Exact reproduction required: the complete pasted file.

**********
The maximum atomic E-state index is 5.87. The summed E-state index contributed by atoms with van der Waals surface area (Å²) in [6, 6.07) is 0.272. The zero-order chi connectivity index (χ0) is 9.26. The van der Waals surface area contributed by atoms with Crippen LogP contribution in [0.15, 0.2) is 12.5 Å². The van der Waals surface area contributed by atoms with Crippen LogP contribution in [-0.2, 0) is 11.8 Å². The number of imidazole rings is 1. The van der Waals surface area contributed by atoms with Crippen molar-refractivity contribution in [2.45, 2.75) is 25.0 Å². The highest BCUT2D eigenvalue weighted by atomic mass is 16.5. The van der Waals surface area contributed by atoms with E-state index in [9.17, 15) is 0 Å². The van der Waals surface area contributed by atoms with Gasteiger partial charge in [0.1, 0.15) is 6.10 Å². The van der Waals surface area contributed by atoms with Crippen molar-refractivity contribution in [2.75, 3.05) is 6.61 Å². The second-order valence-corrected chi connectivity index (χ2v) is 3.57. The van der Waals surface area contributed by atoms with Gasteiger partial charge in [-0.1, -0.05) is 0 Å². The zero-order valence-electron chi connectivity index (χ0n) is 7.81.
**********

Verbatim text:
The maximum atomic E-state index is 5.87. The summed E-state index contributed by atoms with van der Waals surface area (Å²) in [6, 6.07) is 0.272. The zero-order chi connectivity index (χ0) is 9.26. The van der Waals surface area contributed by atoms with Crippen LogP contribution in [0.15, 0.2) is 12.5 Å². The van der Waals surface area contributed by atoms with Crippen LogP contribution in [-0.2, 0) is 11.8 Å². The number of imidazole rings is 1. The van der Waals surface area contributed by atoms with Crippen molar-refractivity contribution in [2.45, 2.75) is 25.0 Å². The highest BCUT2D eigenvalue weighted by atomic mass is 16.5. The van der Waals surface area contributed by atoms with E-state index in [9.17, 15) is 0 Å². The van der Waals surface area contributed by atoms with Gasteiger partial charge in [0.1, 0.15) is 6.10 Å². The van der Waals surface area contributed by atoms with Crippen molar-refractivity contribution in [2.75, 3.05) is 6.61 Å². The second-order valence-corrected chi connectivity index (χ2v) is 3.57. The van der Waals surface area contributed by atoms with Gasteiger partial charge in [-0.1, -0.05) is 0 Å². The zero-order valence-electron chi connectivity index (χ0n) is 7.81.